Federal investigators are considering filing hate crime charges against George Zimmerman for killing Trayvon Martin, a local Florida station reported.
Last month, Zimmerman was charged by the state of Florida with second-degree murder for shooting the unarmed teen in February. He faces a maximum of life in prison without parole if convicted on that charge. If charged and convicted of a hate crime, the 28-year-old volunteer watchman could face the death penalty, Orlando station WFTV reported.
FBI investigators, working on behalf of the Justice Department, have been talking to witnesses in the Sanford, Fla., gated community where Zimmerman admitted to fatally shooting the 17-year-old on Feb. 26, the station reported.
Ultimately, a U.S. attorney in the region would decide whether to file the hate crime charges. To get a conviction, federal prosecutors would have to prove that Zimmerman stalked and killed the unarmed teen because he was black.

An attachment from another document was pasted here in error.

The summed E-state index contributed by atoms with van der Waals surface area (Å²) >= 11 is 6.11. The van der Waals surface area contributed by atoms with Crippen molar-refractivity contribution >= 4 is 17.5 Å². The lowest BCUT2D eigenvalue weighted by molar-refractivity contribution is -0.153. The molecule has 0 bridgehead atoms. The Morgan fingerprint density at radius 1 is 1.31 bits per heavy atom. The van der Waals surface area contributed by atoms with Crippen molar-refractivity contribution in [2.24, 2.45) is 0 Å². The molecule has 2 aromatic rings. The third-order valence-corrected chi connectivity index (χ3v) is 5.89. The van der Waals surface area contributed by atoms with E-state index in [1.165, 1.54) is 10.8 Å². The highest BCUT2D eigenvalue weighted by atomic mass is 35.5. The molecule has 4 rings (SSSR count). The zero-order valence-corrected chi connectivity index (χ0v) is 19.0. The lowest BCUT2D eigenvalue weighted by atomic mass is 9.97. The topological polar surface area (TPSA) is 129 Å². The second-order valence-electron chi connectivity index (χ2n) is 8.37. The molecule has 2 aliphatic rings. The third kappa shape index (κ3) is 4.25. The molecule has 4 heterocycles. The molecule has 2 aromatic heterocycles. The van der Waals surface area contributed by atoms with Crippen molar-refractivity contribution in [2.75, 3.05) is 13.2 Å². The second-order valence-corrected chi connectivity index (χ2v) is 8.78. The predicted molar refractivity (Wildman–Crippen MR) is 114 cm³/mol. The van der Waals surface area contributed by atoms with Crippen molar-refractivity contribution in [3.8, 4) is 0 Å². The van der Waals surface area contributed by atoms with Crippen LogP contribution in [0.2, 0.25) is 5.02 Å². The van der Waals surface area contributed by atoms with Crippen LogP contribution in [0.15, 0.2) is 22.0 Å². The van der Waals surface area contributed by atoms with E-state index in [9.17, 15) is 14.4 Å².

Attorney General Eric Holder said in April that the Justice Department was investigating the case to find out whether a civil rights crime was committed.
Zimmerman has said he fired in self-defense after the Martin punched him and slammed his head against the ground. The killing sparked nationwide protests over racial profiling as well as Florida’s “Stand Your Ground” self-defense policy.
On Monday, Zimmerman’s lawyer, Mark O’Mara, said he received a trove of evidence from Special Prosecutor Angela Corey.
The evidence included a list of witnesses prosecutors plan to call — 18 Sanford police officers are among them — as well as more than 60 CDs of data, statements to authorities from 911 callers, Zimmerman’s phone records, photos, medical records and video from the 7-Eleven store where Martin bought the Skittles and iced tea he was carrying when he was shot, the Orlando Sentinel reported.
Most of the witness’ names were redacted, though five were not: the teen’s parents, Sybrina Fulton and Tracy Martin; his brother, Jahvarius Fulton; Zimmerman’s neighbor Frank Taaffe, his friend Joe Oliver and his father, Robert Zimmerman, according to the Sentinel.